|Publication number||US7051061 B2|
|Application number||US 10/744,829|
|Publication date||May 23, 2006|
|Filing date||Dec 23, 2003|
|Priority date||May 28, 2002|
|Also published as||CA2486811A1, CN1656443A, EP1509837A1, EP1509837A4, US6691144, US20030225809, US20040139140, WO2003100597A1|
|Publication number||10744829, 744829, US 7051061 B2, US 7051061B2, US-B2-7051061, US7051061 B2, US7051061B2|
|Inventors||Peter E. Becker|
|Original Assignee||Interdigital Technology Corporation|
|Export Citation||BiBTeX, EndNote, RefMan|
|Patent Citations (5), Non-Patent Citations (2), Referenced by (5), Classifications (11), Legal Events (3)|
|External Links: USPTO, USPTO Assignment, Espacenet|
This application is a Continuation of U.S. Pat. No. 10/322,160, filed Dec. 18, 2002, now U.S. Pat. No. 6,691,144 issued Feb. 10, 2004, which in turn claims priority from U.S. Provisional No. 60/383,686, filed May 28, 2002, which are incorporated by reference as if fully set forth.
This invention generally relates to electronic circuits. In particular, the invention relates to performing dual complex multiplication and complex division using a common circuit.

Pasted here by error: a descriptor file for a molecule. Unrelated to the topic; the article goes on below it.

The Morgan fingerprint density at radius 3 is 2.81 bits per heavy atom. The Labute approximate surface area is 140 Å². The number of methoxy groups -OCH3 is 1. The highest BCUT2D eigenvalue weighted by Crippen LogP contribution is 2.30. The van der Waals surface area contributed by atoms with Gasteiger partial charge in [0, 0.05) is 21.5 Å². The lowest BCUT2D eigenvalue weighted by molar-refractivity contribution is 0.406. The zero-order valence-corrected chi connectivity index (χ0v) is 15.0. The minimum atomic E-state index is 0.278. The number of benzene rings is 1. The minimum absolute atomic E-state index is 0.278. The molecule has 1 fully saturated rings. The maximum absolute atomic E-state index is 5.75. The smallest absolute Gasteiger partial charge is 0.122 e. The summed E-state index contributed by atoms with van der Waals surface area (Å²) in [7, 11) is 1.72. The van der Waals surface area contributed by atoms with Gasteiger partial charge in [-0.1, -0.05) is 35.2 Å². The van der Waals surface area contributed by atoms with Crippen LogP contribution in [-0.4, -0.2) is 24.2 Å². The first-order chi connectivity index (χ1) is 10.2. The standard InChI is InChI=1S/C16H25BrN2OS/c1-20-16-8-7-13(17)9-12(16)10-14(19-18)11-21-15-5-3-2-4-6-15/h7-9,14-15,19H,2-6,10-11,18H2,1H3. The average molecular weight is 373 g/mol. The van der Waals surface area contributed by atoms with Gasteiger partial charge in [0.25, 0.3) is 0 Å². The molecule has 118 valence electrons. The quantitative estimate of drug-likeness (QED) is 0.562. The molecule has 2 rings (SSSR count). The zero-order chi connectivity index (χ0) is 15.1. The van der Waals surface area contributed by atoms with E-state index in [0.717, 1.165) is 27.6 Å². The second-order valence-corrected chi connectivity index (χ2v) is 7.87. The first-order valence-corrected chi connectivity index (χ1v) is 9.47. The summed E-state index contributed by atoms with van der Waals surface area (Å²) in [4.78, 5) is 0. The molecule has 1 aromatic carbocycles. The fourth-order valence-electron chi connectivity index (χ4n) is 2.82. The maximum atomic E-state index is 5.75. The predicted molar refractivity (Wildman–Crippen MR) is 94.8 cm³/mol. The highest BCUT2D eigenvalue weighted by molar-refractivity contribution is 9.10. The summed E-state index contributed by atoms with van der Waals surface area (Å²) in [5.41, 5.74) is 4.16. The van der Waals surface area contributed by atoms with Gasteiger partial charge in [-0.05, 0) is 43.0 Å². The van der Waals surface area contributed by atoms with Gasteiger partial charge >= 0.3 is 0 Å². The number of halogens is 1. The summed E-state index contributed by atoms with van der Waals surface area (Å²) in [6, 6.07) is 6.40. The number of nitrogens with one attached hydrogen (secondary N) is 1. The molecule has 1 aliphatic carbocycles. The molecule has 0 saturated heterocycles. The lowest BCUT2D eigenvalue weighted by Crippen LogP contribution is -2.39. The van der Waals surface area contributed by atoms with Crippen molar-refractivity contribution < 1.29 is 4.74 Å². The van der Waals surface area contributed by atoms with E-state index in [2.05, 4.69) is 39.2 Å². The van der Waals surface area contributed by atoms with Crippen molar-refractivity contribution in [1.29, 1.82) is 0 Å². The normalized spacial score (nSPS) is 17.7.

In electronic circuits, many different types of operations need to be performed. Two of the operations that may need to be performed is complex division and complex multiplication. In complex division, one complex number, such as a+jb, is divided by a second complex number, such as c+jd, as per Equation 1.
In complex multiplication, one complex number, such as a+jb, is multiplied by a second complex number, such as c+jd, as per Equation 2.
(a+jb)*(c+jd)=(ac−bd)*j(ad+bc) Equation 2
Complex divisions and multiplications are necessary in many applications. A common application is in communications applications. In these systems, much of the processed information is in complex format requiring complex divisions and multiplications. To illustrate, data is commonly transmitted on an in-phase and quadrature carrier as complex data symbols.
Although complex division and multiplication can be performed by differing circuits, in many applications using two circuits is undesirable. In an integrated circuit environment, two circuits use up valuable silicon space. In a circuit board environment, two circuits require more components as well as requires more circuit board space.
Accordingly, it is desirable to have a circuit which can perform complex division and multiplication.